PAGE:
Economic Concerns Spill Over into Mortgage Market

Mortgage Market

During the last financial crisis, mortgage lending was at the forefront. This one is far broader. Mortgages are caught up in this big net as well, but not as much as some think.

Those who remember the financial crisis of 2008 will have a pretty good idea of how big of a deal the mortgage business is, given that it in itself caused a massive financial crisis and nearly took down our economy. Banks lost a huge amount of money during that time, by holding so much debt that turned bad, even though they should have seen this all coming far before it did.

Mortgage lenders essentially went all in on a bet that rates would not rise significantly, but the Federal Reserve had other plans. Perhaps the Fed bore part of the blame from this, as if they had the full story, they would surely have showed more restraint in raising rates during the time leading up to the financial crash, but no one did much diligence back then, and all the bankers were looking at was their profit numbers and the huge bonuses this lead to.

Many blame mortgage backed securities for this debacle, and while securitizing mortgage debt did serve to hide its poor quality for a time, that wasn’t really to blame either, as these things are in themselves very helpful, at least when they are as transparent as they are supposed to be. Mortgage backed securities allow us to manage the risks of mortgage lending more efficiently, they expand the lending market from what was traditionally limited to banks all the way to individual investors, and they also reduce the cost of borrowing for those seeking mortgages.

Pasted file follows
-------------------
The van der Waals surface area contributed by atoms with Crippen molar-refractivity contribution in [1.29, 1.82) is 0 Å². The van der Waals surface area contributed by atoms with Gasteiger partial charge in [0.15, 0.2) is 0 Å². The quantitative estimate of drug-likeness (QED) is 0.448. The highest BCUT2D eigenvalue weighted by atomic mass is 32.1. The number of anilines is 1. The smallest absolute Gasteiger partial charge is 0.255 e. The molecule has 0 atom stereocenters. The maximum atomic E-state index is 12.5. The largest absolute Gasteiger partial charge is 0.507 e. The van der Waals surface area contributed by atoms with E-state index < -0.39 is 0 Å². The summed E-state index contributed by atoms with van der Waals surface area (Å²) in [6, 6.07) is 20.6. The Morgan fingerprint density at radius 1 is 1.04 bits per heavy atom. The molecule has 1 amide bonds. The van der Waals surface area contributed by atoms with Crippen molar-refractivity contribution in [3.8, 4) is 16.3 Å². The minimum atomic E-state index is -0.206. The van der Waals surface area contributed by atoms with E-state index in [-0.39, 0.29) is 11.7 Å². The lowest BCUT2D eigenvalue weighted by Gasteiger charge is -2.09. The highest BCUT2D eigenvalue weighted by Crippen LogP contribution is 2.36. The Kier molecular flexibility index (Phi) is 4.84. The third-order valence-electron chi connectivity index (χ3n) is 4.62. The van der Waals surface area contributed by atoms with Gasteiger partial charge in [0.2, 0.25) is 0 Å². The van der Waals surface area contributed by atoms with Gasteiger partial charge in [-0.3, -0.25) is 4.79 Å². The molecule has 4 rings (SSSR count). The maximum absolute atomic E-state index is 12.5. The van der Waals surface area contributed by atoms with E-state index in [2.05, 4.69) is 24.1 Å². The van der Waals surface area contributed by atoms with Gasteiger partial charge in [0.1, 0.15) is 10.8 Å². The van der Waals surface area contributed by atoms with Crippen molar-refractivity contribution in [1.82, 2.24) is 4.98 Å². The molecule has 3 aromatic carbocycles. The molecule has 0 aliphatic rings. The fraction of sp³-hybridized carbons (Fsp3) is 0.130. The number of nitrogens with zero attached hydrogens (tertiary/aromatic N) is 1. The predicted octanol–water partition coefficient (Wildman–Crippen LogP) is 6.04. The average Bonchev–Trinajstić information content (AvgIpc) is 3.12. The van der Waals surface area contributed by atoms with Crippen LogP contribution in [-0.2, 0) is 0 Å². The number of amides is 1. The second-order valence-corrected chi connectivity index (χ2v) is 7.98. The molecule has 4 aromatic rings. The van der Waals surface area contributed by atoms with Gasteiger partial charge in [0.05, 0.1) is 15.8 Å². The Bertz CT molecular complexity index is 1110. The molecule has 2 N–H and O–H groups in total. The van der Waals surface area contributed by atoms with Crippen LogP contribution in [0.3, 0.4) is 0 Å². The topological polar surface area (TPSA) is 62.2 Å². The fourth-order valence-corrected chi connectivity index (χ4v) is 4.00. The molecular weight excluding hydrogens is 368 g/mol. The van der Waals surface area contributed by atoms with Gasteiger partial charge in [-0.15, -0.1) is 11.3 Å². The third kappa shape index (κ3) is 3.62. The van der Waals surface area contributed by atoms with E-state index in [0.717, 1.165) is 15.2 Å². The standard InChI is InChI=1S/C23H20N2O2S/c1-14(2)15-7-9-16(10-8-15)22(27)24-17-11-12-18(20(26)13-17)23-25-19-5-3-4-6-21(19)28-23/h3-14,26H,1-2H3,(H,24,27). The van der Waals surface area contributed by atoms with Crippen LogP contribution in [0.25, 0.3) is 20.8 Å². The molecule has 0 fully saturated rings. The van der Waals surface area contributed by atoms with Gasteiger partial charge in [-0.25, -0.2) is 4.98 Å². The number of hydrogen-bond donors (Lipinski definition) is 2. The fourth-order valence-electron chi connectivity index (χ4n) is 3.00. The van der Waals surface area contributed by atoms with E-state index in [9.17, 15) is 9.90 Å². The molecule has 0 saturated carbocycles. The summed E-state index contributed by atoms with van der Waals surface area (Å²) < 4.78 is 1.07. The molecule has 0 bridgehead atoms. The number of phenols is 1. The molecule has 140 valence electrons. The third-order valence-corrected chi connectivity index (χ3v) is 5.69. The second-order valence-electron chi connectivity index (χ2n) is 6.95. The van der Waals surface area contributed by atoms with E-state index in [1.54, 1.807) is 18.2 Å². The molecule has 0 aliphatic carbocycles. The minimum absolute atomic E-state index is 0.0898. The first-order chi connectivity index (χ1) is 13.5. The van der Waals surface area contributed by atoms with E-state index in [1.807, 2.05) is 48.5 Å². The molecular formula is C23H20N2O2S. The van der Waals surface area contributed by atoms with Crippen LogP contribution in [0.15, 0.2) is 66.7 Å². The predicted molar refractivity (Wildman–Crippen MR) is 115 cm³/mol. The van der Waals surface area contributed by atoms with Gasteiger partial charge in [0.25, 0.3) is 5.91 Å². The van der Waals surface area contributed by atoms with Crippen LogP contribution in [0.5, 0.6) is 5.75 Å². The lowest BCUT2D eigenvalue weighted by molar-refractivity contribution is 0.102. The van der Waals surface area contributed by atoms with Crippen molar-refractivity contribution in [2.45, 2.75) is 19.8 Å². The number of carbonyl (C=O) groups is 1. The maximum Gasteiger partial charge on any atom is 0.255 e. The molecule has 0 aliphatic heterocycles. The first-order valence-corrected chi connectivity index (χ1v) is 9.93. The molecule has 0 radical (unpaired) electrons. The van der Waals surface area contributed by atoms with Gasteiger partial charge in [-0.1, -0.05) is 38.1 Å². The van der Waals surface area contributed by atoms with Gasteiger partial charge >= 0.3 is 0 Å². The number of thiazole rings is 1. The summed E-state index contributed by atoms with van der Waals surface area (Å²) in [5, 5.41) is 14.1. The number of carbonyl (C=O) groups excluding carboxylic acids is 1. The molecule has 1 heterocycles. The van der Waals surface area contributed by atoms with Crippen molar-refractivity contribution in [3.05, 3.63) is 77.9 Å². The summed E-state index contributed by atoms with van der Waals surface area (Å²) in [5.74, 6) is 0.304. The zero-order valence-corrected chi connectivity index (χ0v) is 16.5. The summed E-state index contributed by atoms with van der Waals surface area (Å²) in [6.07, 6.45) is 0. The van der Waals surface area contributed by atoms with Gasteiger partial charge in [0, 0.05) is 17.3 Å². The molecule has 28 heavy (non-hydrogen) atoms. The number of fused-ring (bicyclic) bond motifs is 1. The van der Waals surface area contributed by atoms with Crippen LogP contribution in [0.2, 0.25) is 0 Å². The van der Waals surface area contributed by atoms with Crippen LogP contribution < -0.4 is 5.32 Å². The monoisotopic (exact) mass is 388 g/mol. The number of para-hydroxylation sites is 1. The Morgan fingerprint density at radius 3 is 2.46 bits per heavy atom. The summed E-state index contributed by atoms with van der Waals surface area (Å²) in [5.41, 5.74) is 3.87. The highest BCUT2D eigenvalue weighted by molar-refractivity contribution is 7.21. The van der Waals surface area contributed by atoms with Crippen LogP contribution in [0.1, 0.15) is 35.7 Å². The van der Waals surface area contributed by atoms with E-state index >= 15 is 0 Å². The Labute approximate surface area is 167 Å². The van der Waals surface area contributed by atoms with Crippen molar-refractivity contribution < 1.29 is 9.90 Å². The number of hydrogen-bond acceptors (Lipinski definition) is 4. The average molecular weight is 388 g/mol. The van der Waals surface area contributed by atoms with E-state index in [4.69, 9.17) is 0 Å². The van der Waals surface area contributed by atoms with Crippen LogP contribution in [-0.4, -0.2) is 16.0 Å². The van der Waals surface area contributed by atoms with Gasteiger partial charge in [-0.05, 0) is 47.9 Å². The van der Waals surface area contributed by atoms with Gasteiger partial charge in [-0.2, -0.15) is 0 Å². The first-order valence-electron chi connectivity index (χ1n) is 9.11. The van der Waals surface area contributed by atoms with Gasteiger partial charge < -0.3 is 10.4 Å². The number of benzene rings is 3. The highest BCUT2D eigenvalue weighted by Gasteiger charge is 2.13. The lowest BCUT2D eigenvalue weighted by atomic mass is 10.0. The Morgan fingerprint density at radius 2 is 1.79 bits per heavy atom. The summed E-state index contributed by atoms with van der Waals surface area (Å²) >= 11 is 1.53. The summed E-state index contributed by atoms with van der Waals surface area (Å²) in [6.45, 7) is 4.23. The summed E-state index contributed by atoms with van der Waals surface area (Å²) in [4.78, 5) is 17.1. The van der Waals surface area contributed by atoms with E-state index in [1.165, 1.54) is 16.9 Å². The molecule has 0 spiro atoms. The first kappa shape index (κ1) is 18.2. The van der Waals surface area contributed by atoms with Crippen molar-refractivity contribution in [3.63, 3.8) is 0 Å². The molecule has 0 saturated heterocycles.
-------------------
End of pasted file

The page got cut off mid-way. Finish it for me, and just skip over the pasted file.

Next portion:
Where the problem arose with these was when lenders took on very high-risk loans and hid them within these securities, misrepresenting the risk as very small when it was actually huge. This all came down to needing rates to stay low, which you can’t count on. When they went up, low quality borrowers who should have never been given mortgages were unable to keep up with the payments, and this happened on such a massive scale that this brought down the housing market itself from all the foreclosures that resulted, indicating just how many people had mortgages that should not have.